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As the coronivirus pandemic began during my first year as a doctoral student in public health, I hoped for an opportunity to serve my community. That opportunity came in the form of the COVID-19 Virtual Training Academy (VTA), a joint effort among the Fielding School and Extension at UCLA, UC San Francisco, and the California Department of Public Health to train contact tracers and case investigators to respond to COVID-19 in the state.
Two months into the pandemic, I was invited to participate alongside UCLA and UC San Francisco graduate students and professors, as well as state health department employees. As a member of the VTA, I coached state government workers, many of whom had no background in public health, through the contact tracer and case investigator scripts. We used small-group exercises to teach contact tracers the basics of COVID-19 preventive health behaviors, motivational interviewing, resource referrals, and consideration of the needs of callers they might encounter. We also provided training for groups and institutions outside of California, including sessions for contact tracers and case investigators in Guam.
The VTA formation happened quickly to respond to the pandemic, with our training modules growing over time — adapting as the pandemic progressed and in response to participant feedback. I was also able to apply my own research interests to create a training module for the needs of immigrant communities in California.
This work required an unusual combination of academic expertise in epidemiology and the interpersonal skills to successfully motivate trainees and facilitate group exercises. I leveraged my MPH in epidemiology and time as a teaching assistant, as well as my extracurricular experience serving on a peer-counseling hotline and facilitating training sessions on sexual violence awareness. Through the VTA, I also met dozens of dedicated and enthusiastic public health professionals and saw firsthand the intersection of public health policy and health behaviors. When the days were long and emotionally taxing, these colleagues and the VTA leaders were supportive and reinforced how important this work was for our community. I am grateful for the opportunity to have contributed to the COVID-19 response in California through the VTA, and will use this experience to inform my future work in public health.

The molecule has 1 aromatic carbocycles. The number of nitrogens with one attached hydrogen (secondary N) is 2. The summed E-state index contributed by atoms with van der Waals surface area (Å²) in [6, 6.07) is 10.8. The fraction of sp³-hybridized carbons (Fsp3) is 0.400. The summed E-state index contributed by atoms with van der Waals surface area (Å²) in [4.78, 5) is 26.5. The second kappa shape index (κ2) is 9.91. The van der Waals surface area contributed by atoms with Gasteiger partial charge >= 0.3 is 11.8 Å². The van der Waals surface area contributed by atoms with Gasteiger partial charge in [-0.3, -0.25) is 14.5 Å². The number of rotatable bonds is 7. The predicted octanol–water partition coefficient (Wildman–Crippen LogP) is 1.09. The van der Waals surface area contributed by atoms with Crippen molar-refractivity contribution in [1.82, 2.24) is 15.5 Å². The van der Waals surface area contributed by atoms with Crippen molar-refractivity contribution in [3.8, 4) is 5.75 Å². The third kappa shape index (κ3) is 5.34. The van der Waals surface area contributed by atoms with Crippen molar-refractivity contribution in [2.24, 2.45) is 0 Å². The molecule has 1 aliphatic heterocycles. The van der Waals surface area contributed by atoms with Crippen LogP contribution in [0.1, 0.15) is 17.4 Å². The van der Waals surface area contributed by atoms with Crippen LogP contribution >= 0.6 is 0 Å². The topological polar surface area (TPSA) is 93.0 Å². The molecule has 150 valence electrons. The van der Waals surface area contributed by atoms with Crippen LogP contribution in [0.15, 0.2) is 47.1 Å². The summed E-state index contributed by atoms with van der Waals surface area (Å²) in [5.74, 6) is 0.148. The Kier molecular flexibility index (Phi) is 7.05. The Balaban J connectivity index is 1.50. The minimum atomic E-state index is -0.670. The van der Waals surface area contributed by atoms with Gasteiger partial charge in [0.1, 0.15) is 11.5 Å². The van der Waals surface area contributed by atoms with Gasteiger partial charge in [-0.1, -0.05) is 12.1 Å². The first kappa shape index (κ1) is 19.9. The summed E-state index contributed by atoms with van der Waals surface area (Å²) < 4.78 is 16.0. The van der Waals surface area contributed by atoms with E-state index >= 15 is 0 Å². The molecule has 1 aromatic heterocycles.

At the beginning of the pandemic, I listened to the 8 p.m. cheer for healthcare workers every day. I would awkwardly stand in front of my living room window and feel like I wasn’t in the right place — I wished I were out there, making a difference. I went into public health to help people, so when a call for volunteers went out, I was eager to pitch in.
Since then, I have assisted the Housing for Health division of the L.A. County Department of Health Services in its COVID-19 response for people experiencing homelessness. I have had the opportunity to get out in the community, volunteering at testing events and vaccination clinics. I was even welcomed into the strategic side of the response, assisting with designing studies and ensuring a data-driven approach.
I have already learned many things in this role, but the most interesting lesson has been the distinction between “helping” and “serving.” When I listened to the 8 p.m. cheer, I had an urge to help — a vague impulse to swoop in and make things better according to my definition of that word. It wasn’t until I had been to a few in-person events that I realized I was actually there to serve. No one on skid row needs me to survive; they are already doing that. Instead, I needed to approach this work by identifying specific areas where I can contribute. I have found that my best contribution is through applying epidemiology to specific needs, such as assessing rapid-testing machines and quantifying exactly how many individuals are unsure of receiving the vaccine.
In this way, FSPH has given me the tools needed to truly serve the community. The data analysis skills I have gained through courses and research at the UCLA Fielding School have allowed me to bring valuable epidemiology expertise to the table. Through my FSPH education, the vague desire to help my neighbors has been sharpened and focused into something more real: the ability to collaborate with a population to serve its public health needs.
Image at top of page: Anna Bratcher (leaning down, wearing purple), Housing for Health staff member Nicolas Leachman and colleagues provide vaccine education along with food, water, and clean needles to people experiencing homelessness, leading up to a pop-up vaccine clinic event in Reseda, California.